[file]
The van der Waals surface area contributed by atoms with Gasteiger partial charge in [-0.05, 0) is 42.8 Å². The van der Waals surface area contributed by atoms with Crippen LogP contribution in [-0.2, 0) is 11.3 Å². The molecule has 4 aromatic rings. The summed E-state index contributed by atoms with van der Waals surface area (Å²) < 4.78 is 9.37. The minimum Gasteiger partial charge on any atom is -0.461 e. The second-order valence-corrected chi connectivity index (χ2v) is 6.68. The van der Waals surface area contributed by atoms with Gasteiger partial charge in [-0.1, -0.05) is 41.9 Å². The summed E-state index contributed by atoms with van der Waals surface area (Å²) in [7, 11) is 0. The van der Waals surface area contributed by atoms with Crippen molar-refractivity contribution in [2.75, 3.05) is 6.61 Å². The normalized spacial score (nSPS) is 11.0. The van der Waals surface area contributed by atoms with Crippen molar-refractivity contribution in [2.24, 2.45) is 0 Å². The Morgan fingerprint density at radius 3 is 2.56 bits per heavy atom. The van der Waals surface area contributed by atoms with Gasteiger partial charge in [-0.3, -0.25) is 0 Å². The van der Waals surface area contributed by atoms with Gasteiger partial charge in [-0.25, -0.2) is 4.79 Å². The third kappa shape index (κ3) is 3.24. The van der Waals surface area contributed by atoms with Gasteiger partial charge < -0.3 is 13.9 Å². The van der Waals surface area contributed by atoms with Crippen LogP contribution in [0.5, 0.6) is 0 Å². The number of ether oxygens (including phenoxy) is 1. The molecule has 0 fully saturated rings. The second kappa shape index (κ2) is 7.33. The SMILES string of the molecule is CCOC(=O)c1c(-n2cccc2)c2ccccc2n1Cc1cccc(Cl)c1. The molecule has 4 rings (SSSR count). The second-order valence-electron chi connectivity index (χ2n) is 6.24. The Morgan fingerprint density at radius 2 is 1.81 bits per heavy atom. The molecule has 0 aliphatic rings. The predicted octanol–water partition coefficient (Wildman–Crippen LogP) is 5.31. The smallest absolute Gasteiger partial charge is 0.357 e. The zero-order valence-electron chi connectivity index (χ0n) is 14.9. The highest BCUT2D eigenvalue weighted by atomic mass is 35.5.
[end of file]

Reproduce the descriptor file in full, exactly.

The van der Waals surface area contributed by atoms with Gasteiger partial charge in [-0.05, 0) is 42.8 Å². The van der Waals surface area contributed by atoms with Crippen LogP contribution in [-0.2, 0) is 11.3 Å². The molecule has 4 aromatic rings. The summed E-state index contributed by atoms with van der Waals surface area (Å²) < 4.78 is 9.37. The minimum Gasteiger partial charge on any atom is -0.461 e. The second-order valence-corrected chi connectivity index (χ2v) is 6.68. The van der Waals surface area contributed by atoms with Gasteiger partial charge in [-0.1, -0.05) is 41.9 Å². The summed E-state index contributed by atoms with van der Waals surface area (Å²) in [7, 11) is 0. The van der Waals surface area contributed by atoms with Crippen molar-refractivity contribution in [2.75, 3.05) is 6.61 Å². The normalized spacial score (nSPS) is 11.0. The van der Waals surface area contributed by atoms with Crippen molar-refractivity contribution in [2.24, 2.45) is 0 Å². The Morgan fingerprint density at radius 3 is 2.56 bits per heavy atom. The van der Waals surface area contributed by atoms with Gasteiger partial charge in [-0.3, -0.25) is 0 Å². The van der Waals surface area contributed by atoms with Gasteiger partial charge in [-0.25, -0.2) is 4.79 Å². The third kappa shape index (κ3) is 3.24. The van der Waals surface area contributed by atoms with Gasteiger partial charge < -0.3 is 13.9 Å². The van der Waals surface area contributed by atoms with Crippen LogP contribution in [0.5, 0.6) is 0 Å². The number of ether oxygens (including phenoxy) is 1. The molecule has 0 fully saturated rings. The second kappa shape index (κ2) is 7.33. The SMILES string of the molecule is CCOC(=O)c1c(-n2cccc2)c2ccccc2n1Cc1cccc(Cl)c1. The molecule has 4 rings (SSSR count). The second-order valence-electron chi connectivity index (χ2n) is 6.24. The Morgan fingerprint density at radius 2 is 1.81 bits per heavy atom. The molecule has 0 aliphatic rings. The predicted octanol–water partition coefficient (Wildman–Crippen LogP) is 5.31. The smallest absolute Gasteiger partial charge is 0.357 e. The zero-order valence-electron chi connectivity index (χ0n) is 14.9. The highest BCUT2D eigenvalue weighted by atomic mass is 35.5.